With the bank still very much in its formative years, how projects will be selected or refused is still murky. Regardless, it is a Chinese project from its inception and will undoubtedly be a tool for Beijing to entrench itself as the regional leader economically and politically.

What we are seeing from other members of the aiib is a compromise.

In essence, countries are accommodating China’s ambitions in return for economic favors. The U.S. hoped that a fear of China’s ambitions might outweigh the potential economic gains for the nations of Southeast Asia. Apparently America miscalculated.

China is a regional bully, and everybody knows it. But right now, evidence suggests that the allure of cheap investments and trade increase outweigh fears of Chinese empowerment.

Debt to China

But nations run a huge risk by riding China’s economic initiative. China lends billions to its neighbors. Financial diplomacy is a key part of its strategy to create a stable trade web throughout Southeast Asia. Port projects are one of China’s favorite strategies.

However, as nations fall into arrears with Chinese loans, the reality sets in. One leader who made reference to this was Sri Lankan President Maithripala Sirisena.

In a manifesto, he stated, “This robbery is taking place before everybody and in broad daylight … if this trend continues for another six years, our country would become a colony, and we would become slaves.” His words made little headway in the Western world but resonated with many nations in Southeast Asia, Africa and even Latin America.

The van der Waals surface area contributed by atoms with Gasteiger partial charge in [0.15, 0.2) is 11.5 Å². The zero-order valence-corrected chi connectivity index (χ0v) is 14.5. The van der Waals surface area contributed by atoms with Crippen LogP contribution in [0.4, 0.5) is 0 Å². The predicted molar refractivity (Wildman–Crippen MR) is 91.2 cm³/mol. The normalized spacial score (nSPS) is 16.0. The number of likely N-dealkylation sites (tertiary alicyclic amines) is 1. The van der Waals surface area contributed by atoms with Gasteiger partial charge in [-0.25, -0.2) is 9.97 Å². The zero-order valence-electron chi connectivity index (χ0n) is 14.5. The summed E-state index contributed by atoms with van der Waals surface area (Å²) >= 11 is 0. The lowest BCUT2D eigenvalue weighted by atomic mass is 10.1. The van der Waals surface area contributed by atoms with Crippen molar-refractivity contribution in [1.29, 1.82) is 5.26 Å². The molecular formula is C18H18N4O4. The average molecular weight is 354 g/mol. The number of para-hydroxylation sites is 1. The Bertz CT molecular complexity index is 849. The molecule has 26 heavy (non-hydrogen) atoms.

When a nation can’t repay in cash, China will take payment in other forms. Look at Venezuela. China loaned the country $56.3 billion according to Inter-American Dialogue data. When Venezuela couldn’t make repayments and China refused a bailout, President Nicolás Maduro paid in oil. Now that the commodity boom in China is ending, it has no reason to bail out such indebted nations.

China uses economic resources as a weapon. It is hard to resist Chinese belligerence when you owe them something. The economically weak and vulnerable nations of Southeast Asia acquiesce to the Chinese. Even Australia isn’t immune. Perhaps it wouldn’t have sold use of the Port of Darwin for 100 years at a price of just over $500 million had it not been so indebted to China.

Who Carries Out AIIB Plans?

Another fear that some have is the question of who will actually work on the aiib projects? With the aiib being Chinese-owned, there is a real danger that Chinese companies will be the ones that win the most lucrative building contracts.

It is not dissimilar to the way China buys property in Australia. Companies buy, then replace the workforce with Chinese labor. The goods are transported by Chinese drivers. From farm to port, the goods travel by Chinese hands. This obviously isn’t the case across the board, but it highlights a point. If your bank decides on projects, it can also decide who carries them out.

For years, the Trumpet has foretold the rise of China as it relates to Bible prophecy. Today, we see how China is dominating Southeast Asia economically. It even has the means to challenge the U.S.-dominated World Bank, an institution that has financed global projects for decades. China is a force to be reckoned with. That is a warning that doesn’t just go out to the poor nations of Southeast Asia, but to everyone—the United States included.

The idea of nations working together on collective projects is wonderful. It fuels trade and enhances cooperation. But the aiib is far from an investment project for all nations, despite how it may appear. The nations involved may see some immediate positive repercussions for joining, but Beijing’s agenda will come to light.

The aiib is one of China’s greatest economic victories in modern history: It will be used to shackle the region to China’s agenda.